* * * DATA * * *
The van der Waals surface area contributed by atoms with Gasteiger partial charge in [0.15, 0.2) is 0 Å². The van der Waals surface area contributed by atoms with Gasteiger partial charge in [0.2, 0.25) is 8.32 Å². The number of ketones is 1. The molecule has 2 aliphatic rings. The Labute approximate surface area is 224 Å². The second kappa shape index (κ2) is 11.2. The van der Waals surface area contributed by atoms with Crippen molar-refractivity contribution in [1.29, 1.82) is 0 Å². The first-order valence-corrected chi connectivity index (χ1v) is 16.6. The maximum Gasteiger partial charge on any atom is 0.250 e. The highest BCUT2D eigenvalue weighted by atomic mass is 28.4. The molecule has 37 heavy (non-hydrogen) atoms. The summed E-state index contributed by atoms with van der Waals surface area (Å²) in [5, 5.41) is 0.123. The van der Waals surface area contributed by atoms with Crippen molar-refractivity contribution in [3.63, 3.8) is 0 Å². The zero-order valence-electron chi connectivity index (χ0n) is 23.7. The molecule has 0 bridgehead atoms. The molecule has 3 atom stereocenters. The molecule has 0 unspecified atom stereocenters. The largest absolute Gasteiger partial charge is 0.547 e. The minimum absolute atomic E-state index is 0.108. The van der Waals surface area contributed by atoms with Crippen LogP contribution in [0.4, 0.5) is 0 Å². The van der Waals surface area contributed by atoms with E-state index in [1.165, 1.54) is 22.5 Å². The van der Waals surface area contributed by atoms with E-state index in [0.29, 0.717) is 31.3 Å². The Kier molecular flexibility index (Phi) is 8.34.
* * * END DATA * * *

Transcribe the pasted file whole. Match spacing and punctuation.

The van der Waals surface area contributed by atoms with Gasteiger partial charge in [0.15, 0.2) is 0 Å². The van der Waals surface area contributed by atoms with Gasteiger partial charge in [0.2, 0.25) is 8.32 Å². The number of ketones is 1. The molecule has 2 aliphatic rings. The Labute approximate surface area is 224 Å². The second kappa shape index (κ2) is 11.2. The van der Waals surface area contributed by atoms with Crippen molar-refractivity contribution in [1.29, 1.82) is 0 Å². The first-order valence-corrected chi connectivity index (χ1v) is 16.6. The maximum Gasteiger partial charge on any atom is 0.250 e. The highest BCUT2D eigenvalue weighted by atomic mass is 28.4. The molecule has 37 heavy (non-hydrogen) atoms. The summed E-state index contributed by atoms with van der Waals surface area (Å²) in [5, 5.41) is 0.123. The van der Waals surface area contributed by atoms with Crippen molar-refractivity contribution in [3.63, 3.8) is 0 Å². The zero-order valence-electron chi connectivity index (χ0n) is 23.7. The molecule has 0 bridgehead atoms. The molecule has 3 atom stereocenters. The molecule has 0 unspecified atom stereocenters. The largest absolute Gasteiger partial charge is 0.547 e. The minimum absolute atomic E-state index is 0.108. The van der Waals surface area contributed by atoms with Crippen LogP contribution in [0.4, 0.5) is 0 Å². The van der Waals surface area contributed by atoms with E-state index in [1.165, 1.54) is 22.5 Å². The van der Waals surface area contributed by atoms with E-state index in [0.29, 0.717) is 31.3 Å². The Kier molecular flexibility index (Phi) is 8.34.